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The Works of Lord Byron (ed. Coleridge, Prothero)/Poetry/Volume 3/On the Death of the Duke of Dorset

ON THE DEATH OF THE DUKE OF DORSET.[1]

1.

I heard thy fate without a tear,
Thy loss with scarce a sigh;
And yet thou wast surpassing dear,
Too loved of all to die.
I know not what hath seared my eye—
Its tears refuse to start;
But every drop, it bids me dry,[2]
Falls dreary on my heart.


2.

Yes, dull and heavy, one by one,
They sink and turn to care,
As caverned waters wear the stone,
Yet dropping harden there;
They cannot petrify more fast,
Than feelings sunk remain,
Which coldly fixed regard the past,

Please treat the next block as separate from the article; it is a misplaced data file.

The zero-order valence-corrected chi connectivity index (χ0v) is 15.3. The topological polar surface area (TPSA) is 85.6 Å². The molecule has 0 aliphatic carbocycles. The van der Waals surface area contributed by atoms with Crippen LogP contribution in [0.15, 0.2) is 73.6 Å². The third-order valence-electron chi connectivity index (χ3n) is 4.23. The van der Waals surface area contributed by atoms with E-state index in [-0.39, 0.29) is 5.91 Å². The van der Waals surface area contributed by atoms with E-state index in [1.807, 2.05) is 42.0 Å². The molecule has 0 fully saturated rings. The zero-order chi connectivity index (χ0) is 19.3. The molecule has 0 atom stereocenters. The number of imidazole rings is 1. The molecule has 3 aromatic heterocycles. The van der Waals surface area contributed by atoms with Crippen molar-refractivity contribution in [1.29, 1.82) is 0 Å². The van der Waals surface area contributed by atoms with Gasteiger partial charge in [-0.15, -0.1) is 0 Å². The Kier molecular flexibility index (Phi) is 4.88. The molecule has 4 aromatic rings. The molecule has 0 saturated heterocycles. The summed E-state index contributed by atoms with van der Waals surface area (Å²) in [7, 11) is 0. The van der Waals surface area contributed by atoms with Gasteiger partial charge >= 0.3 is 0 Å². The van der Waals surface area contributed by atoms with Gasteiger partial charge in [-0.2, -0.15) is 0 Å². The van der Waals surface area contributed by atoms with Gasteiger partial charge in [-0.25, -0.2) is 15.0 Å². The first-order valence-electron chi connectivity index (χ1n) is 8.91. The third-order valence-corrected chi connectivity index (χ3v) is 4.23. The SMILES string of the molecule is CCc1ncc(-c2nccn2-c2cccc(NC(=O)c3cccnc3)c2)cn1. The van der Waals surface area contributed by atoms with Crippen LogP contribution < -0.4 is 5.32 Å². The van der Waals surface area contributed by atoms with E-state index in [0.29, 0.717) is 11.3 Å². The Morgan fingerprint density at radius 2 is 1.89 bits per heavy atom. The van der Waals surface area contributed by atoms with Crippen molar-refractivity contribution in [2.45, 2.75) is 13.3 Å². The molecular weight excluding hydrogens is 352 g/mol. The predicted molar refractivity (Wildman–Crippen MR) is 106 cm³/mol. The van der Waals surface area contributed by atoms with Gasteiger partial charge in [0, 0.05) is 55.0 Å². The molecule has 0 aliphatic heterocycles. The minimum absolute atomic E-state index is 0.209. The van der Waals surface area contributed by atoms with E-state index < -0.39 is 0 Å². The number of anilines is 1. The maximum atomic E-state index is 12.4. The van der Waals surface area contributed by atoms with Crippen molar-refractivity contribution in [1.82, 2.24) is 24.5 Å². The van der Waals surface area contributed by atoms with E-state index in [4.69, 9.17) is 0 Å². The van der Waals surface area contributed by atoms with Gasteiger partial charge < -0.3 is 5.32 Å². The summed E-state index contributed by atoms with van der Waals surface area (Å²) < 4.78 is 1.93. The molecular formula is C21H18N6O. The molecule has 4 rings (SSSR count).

But never melt again.

[First published, Works, Paris, 1826, p. 716.]


  1. [From an autograph MS. in the possession of Mr. Murray. The MS. is headed, in pencil, "Lines written on the Death of the Duke of Dorset, a College Friend of Lord Byron's, who was killed by a fall from his horse while hunting." It is endorsed, "Bought of Markham Thorpe, August 29, 1844." (For Duke of Dorset, see Poetical Works, 1898, i. 194, n. 2; and Letters, 1899, iii. 181, n. 1.)]
  2. —— it bids deny.—[MS. M.]